Taking all of this into consideration, let’s look at some companies that are giving us a serious alternative to the future behemoth Libra. With any luck, these companies can gain a decent market share before Libra gobbles it all up and we are forced to pay for our coffee with Libra coin while institutional investors laugh all the way to the bank.
Coinbase immediately comes to mind as a great alternative, given the fact that they are already operating in 50+ countries. This company started off as a centralized exchange and slowly grew their market, and now that they offer payment services they are a real contender as a global operator. They lack their own currency, however, so their success will pivot on the success of other cryptocurrencies and stable coins.
PlasmaPay is a bit younger than Coinbase, but they’re still making waves in their own right. They operate an exchange and have worked hard to integrate with major banks all over the world in order to ensure seamless payments for their users. This platform operates in 42 fiat currencies (more than PayPal), all cryptocurrencies, but more importantly they have Plasma stable coin based on the basket of all assets in PlasmaDLT blockchain (fiat, commodities, indexes, and stocks) that users can use an intermediary for payments. They are also managed by a DAO, which is pleasant news in a world rampant with centralized power abuse.
Revolut is an international bank and letting the impacts of that trickle down into international payments and global currencies. Being a bank first means that users can expect solid interest rates on their money, and their variety of debit-style cards means that you’ll be able to pay in hundreds of different currencies wherever their card is accepted. They have no central currency and, like Coinbase, are relying on the success of other digital currencies to power their ecosystem.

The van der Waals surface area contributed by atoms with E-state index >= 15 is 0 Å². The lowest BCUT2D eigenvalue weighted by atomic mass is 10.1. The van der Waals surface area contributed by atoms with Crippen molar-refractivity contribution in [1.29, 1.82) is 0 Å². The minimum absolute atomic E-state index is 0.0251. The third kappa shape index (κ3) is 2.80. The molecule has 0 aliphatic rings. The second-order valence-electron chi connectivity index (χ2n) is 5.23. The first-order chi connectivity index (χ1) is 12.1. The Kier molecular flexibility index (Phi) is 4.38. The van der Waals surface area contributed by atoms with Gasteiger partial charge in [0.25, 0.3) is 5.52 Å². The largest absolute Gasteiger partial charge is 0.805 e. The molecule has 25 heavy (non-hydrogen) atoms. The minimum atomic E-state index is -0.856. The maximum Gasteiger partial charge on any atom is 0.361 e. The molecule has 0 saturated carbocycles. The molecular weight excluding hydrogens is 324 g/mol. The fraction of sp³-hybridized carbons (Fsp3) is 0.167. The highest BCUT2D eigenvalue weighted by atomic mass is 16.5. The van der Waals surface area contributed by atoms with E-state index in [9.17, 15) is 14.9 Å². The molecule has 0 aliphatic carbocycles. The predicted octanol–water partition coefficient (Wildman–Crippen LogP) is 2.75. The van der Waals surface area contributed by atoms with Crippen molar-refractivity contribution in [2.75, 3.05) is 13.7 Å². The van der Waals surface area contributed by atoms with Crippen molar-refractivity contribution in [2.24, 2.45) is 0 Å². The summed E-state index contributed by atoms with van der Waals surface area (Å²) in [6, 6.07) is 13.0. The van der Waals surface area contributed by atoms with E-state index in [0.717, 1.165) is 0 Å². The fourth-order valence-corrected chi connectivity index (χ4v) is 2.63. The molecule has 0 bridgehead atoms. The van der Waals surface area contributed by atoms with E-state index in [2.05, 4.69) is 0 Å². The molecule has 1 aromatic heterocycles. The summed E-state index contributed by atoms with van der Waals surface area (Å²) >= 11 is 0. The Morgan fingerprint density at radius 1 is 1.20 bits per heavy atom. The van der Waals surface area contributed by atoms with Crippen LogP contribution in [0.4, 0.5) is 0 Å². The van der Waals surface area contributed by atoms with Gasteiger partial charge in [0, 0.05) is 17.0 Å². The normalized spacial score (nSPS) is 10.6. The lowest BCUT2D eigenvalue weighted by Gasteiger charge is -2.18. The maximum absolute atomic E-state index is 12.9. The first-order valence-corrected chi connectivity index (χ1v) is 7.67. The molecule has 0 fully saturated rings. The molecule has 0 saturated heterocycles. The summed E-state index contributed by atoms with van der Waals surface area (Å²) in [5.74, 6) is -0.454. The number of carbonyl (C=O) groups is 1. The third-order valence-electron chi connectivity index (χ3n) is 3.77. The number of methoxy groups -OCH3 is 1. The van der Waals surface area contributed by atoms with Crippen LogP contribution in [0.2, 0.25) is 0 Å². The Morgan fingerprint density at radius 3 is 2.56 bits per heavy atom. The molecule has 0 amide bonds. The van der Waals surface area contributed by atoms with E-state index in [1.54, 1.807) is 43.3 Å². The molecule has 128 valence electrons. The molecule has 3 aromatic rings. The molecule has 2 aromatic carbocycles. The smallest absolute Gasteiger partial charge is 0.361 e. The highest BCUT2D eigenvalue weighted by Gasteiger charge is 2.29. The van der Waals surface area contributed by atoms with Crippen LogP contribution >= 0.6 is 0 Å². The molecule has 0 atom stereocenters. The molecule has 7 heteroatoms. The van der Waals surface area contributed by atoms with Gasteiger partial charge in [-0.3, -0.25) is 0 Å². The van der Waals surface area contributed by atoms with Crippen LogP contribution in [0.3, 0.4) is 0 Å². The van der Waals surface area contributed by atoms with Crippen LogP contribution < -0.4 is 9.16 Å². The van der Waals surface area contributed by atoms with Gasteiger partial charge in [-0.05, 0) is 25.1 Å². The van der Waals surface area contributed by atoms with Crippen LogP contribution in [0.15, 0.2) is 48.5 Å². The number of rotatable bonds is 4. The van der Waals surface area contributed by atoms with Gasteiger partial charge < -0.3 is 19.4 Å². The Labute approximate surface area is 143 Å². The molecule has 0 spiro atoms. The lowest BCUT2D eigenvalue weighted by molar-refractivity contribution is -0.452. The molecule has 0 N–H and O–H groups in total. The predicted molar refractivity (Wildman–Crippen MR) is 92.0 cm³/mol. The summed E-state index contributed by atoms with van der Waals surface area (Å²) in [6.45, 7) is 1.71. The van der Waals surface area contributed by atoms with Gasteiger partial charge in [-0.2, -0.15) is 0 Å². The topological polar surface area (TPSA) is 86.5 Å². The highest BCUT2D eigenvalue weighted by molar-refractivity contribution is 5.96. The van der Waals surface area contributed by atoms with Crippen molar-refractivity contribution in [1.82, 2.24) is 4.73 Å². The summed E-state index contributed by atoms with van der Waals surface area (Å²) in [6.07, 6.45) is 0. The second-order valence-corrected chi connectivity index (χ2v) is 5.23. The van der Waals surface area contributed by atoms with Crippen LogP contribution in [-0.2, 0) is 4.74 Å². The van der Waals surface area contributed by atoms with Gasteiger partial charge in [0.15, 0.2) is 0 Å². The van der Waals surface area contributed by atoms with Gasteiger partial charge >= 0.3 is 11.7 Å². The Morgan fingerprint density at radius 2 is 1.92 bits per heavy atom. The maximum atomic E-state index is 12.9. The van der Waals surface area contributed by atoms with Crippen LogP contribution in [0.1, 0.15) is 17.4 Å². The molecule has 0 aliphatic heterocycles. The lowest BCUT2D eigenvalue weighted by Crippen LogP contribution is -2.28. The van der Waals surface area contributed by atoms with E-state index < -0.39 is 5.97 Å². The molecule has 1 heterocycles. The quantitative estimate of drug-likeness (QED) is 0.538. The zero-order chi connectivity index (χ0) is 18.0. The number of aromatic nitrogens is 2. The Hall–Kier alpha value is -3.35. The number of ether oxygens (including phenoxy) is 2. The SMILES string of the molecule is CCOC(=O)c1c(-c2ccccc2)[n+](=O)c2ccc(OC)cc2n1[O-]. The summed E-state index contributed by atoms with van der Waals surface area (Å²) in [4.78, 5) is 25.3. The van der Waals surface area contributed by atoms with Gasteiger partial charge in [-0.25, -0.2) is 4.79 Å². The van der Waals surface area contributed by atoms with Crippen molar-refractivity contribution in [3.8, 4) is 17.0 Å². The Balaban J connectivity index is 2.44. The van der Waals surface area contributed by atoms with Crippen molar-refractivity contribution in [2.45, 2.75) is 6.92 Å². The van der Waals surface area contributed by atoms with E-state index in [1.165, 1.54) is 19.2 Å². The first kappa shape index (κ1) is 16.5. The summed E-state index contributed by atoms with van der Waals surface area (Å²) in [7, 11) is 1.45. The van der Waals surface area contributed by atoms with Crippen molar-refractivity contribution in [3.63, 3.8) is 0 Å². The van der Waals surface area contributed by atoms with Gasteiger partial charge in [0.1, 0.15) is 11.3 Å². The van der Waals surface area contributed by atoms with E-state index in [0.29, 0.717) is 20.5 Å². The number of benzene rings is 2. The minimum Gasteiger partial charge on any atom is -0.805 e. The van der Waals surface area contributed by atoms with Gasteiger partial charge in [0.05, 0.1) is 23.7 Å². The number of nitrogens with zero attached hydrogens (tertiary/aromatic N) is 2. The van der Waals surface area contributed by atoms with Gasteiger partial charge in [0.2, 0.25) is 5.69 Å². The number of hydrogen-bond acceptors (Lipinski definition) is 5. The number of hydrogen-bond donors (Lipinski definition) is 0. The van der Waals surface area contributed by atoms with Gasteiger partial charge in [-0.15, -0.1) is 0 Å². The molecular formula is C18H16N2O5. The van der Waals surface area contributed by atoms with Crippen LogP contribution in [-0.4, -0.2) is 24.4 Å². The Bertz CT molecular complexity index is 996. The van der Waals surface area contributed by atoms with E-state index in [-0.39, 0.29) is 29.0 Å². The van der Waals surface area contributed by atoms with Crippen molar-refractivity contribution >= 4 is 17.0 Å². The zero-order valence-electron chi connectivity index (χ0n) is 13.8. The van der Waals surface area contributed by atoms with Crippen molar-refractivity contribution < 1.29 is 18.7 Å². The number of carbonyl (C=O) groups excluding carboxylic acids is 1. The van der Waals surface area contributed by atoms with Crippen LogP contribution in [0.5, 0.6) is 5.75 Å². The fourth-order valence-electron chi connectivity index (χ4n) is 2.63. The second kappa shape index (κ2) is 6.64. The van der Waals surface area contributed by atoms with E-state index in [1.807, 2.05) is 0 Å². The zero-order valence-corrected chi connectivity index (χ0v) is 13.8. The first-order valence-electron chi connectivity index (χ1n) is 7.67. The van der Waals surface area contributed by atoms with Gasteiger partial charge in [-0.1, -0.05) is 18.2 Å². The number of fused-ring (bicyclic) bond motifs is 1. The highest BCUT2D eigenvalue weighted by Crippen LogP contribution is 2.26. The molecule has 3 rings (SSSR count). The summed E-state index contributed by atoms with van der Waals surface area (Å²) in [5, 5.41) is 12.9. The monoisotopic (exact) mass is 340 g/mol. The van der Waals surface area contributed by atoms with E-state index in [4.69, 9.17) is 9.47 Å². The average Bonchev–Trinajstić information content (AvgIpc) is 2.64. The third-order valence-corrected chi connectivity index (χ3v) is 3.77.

All three are fantastic alternatives to Libra in their own respect, but PlasmaPay is pulling ahead of the pack in regard to regulations. They’ve put in the footwork to ensure they are within the legal bounds in every country they operate in (including KYC in 150+ countries, two EU crypto licenses, and direct connections with top-100 Asia banks in China, Indonesia, Thailand, and Vietnam). Plasma coin is similar to Libra but all assets are onchain providing full transparency. This early work to ensure compliance with regulations and full decentralization is a breath of fresh air for lawmakers and regulatory bodies, especially with headaches like Libra on the horizon.
We haven’t found perfection yet
For as fresh a breath of air PlasmaPay is, it still has its shortcomings. Plasma, their stablecoin, definitely needs to be battle tested before we can start trusting it as a global currency, and although they have the systems in place for success we won’t truly know until they are overloaded and pushed to their limits. These shortcomings are universal for any company, though, not even Facebook can guarantee the stability of its infrastructure when millions of users across the globe are using their currency for direct payments.
At the end of the day, perhaps we will fail our better selves and resort to any port in the storm. With the sentiment of global economic uncertainty on the rise, users might turn to the first global currency they can get their hands on that is easy to use and accepted at their favorite shops. We would rather survive than drown, after all, even if that means giving control of our lives over to parties that may see us as a way toward quick profits instead of steady investments. I hope we can learn from our mistakes before it’s too late, because at this point Facebook has shown their true selves – will we continue to fall for their weak apologies?